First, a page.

1997-98 Academy Text Supplement
Victims of Drunk Driving Crashes
- In 1996, 17,126 people were killed in the United States as a result of alcohol-related
traffic crashes -- an average of one every 32 minutes. These deaths constituted
approximately 41 percent of the 41,097 total number of traffic fatalities that occurred in
1996. (National Highway Traffic Safety Administration. (1997). Fatal Accident Reporting System.
Washington, DC: U.S. Department of Transportation.)
- The following states had traffic fatalities in which 50 percent or more of all traffic
fatalities were alcohol-related: Alaska, Louisiana, Nevada, New Mexico, North Dakota,
Tennessee, and Washington. (Ibid.)
- In 1997, 20 percent (184) of children under age five killed in traffic fatalities were killed
in alcohol-related fatalities; 16.7 percent (134) children age 5-9; 23.3 percent (248)
children age 10-14; and 34 percent (1,771) adolescents age 15-19 were killed in alcohol-related fatalities. (Ibid.)
- In addition, in 1997, 55.4 percent (2,890) of persons age 20-24 killed in traffic fatalities
were killed in alcohol-related fatalities; 57.8 percent (2,329) of persons age 25-29; 58.4
percent (2,088) of persons age 30-34; and 55.6 percent (1,959) of persons age 35-39
were killed in alcohol-related fatalities. Over age 40, drunk driving-related fatalities
steadily decrease from 51.3 percent of all traffic fatalities (1,533) for persons age 40-44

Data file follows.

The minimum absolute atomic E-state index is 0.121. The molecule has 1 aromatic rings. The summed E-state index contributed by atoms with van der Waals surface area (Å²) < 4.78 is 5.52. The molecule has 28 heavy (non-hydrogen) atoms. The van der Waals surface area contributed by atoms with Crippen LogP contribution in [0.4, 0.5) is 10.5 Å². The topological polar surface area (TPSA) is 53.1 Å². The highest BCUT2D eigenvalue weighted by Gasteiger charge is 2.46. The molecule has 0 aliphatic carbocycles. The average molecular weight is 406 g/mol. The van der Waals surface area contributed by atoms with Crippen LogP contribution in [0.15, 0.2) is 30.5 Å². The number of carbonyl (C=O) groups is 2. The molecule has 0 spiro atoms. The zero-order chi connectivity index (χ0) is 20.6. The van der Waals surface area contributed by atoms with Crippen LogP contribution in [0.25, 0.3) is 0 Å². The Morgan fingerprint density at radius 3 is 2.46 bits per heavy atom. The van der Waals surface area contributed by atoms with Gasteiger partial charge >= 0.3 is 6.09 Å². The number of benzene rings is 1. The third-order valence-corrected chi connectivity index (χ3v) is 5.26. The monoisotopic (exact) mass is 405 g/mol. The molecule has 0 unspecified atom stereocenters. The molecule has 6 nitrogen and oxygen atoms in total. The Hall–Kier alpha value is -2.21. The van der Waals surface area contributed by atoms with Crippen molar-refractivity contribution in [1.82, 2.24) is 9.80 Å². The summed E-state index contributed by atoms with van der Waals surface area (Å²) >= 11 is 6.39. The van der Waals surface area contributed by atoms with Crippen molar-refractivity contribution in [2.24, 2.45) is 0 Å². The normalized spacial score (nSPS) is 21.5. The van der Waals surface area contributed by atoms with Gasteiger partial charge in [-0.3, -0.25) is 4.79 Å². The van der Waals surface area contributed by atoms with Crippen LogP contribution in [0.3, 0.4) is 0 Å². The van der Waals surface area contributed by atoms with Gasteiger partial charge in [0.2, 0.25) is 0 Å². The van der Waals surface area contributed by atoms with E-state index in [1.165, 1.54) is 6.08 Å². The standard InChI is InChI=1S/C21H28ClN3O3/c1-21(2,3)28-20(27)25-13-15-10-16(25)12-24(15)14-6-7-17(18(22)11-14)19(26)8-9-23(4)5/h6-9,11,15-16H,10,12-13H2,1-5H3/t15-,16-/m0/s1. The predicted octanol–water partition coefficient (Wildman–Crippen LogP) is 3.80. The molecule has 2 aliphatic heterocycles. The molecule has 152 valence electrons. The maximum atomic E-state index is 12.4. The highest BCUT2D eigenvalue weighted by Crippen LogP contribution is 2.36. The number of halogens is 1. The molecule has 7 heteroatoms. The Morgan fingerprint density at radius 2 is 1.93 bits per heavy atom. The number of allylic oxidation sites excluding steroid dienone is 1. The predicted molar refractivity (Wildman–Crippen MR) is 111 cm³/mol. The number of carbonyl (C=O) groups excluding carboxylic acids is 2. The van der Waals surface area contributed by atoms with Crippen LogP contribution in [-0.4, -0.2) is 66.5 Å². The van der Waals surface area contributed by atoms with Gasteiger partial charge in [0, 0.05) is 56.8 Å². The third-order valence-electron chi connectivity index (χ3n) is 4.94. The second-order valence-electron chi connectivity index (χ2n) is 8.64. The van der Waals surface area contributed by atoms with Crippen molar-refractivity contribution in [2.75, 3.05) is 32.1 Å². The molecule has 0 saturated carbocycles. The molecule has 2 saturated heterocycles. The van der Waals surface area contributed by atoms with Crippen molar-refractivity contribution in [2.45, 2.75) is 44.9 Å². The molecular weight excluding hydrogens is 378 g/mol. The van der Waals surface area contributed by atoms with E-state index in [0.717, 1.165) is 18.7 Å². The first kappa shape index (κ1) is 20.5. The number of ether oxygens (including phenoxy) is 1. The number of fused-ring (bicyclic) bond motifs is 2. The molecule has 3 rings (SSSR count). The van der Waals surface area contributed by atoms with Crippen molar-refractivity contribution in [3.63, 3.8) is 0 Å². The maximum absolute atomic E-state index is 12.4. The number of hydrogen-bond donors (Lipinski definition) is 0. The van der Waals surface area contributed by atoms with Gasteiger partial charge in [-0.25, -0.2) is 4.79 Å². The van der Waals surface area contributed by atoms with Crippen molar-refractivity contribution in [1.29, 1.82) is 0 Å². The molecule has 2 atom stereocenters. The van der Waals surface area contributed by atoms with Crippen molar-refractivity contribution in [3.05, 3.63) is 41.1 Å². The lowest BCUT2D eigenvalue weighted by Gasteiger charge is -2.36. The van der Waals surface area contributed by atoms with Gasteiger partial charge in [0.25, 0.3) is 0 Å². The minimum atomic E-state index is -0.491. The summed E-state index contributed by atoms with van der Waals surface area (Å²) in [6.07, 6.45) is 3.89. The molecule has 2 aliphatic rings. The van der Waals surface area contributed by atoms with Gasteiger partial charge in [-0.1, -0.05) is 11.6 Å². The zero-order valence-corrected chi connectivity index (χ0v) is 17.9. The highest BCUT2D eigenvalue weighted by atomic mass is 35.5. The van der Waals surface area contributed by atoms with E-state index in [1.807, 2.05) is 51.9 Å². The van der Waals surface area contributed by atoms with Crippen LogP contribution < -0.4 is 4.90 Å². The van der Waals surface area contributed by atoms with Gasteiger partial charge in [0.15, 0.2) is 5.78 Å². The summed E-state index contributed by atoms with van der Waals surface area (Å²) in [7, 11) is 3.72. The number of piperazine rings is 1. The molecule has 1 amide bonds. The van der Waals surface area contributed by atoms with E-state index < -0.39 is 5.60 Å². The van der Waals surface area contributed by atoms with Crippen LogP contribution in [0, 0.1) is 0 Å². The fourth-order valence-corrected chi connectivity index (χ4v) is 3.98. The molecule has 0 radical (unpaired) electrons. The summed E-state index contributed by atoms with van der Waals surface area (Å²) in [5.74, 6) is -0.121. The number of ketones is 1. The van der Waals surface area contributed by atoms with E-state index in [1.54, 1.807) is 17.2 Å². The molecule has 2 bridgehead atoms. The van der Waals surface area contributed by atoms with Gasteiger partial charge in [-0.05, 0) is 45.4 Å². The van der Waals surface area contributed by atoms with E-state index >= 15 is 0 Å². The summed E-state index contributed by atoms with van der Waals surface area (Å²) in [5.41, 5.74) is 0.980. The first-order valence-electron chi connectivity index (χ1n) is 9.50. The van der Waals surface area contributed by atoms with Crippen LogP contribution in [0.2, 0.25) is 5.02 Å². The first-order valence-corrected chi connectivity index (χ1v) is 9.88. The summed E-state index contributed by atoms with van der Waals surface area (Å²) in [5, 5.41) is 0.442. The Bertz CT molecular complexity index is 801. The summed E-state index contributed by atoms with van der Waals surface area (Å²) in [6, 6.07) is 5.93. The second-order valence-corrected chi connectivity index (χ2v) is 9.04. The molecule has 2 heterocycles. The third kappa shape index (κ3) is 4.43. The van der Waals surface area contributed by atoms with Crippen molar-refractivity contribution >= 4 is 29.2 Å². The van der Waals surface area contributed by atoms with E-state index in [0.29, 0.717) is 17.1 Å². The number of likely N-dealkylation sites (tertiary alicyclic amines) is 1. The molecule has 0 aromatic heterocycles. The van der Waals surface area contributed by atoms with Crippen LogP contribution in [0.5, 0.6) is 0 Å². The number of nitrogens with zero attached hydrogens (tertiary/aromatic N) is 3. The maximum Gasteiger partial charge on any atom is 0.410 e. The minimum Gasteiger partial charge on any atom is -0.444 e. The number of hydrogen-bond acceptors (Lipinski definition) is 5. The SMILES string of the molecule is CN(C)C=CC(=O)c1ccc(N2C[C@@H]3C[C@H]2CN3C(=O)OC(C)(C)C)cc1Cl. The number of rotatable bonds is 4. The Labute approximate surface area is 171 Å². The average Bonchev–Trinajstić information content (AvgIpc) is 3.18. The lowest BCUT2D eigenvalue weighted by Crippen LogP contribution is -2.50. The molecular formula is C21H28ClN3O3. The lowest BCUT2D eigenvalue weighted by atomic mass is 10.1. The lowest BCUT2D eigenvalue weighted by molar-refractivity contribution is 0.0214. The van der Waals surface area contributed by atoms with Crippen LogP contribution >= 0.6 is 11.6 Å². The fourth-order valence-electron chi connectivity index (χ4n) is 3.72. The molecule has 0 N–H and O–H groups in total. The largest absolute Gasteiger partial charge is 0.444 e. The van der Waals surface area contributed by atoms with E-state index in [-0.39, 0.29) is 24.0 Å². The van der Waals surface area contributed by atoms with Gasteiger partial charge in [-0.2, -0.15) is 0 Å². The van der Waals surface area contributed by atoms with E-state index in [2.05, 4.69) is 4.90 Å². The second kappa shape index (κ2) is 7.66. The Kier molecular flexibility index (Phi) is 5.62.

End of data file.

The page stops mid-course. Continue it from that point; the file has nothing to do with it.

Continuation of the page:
to 11.9 percent (461) for persons 75 years and older. (Ibid.)
- In 1995, alcohol-related traffic deaths in the nation rose for the first time in a decade. In
1994, 16,589 individuals were killed in alcohol-related crashes. In 1995, 17,274 people
were killed in alcohol-related traffic crashes -- an increase of 685 impaired driving deaths
over the previous year. (National Highway Traffic Safety Administration. (1996). Fatal Accident
Reporting System. Washington, DC: U.S. Department of Transportation.)
- It is estimated that 1,058,990 people were injured in alcohol-related crashes in 1995. On
average, one person is injured as a result of alcohol-impaired driving every 30 seconds.
- During the period 1982 through 1995, approximately 300,274 persons lost their lives in
alcohol-related traffic crashes. (Ibid.)
- In 1995, 8,153 youths under the age of 21 lost their lives in fatal traffic crashes. Of this
number, 20 percent -- or 1,633 traffic fatalities -- were directly related to alcohol impaired
- About two in every five Americans will be involved in an alcohol-related crash at some
time in their lives. (National Highway Traffic Safety Administration. (1995). Fatal Accident Reporting
System. Washington, DC: U.S. Department of Transportation.)
- The highest number of traffic fatalities to occur in 1995 on a "single" day holiday was on
Saint Patrick's Day. (Ibid.)
- Drunk driving is the nation's most frequently committed violent crime. (Mothers Against
Drunk Driving. (1996). Summary of Statistics: The Impaired Driving Problem. Irving, TX: MADD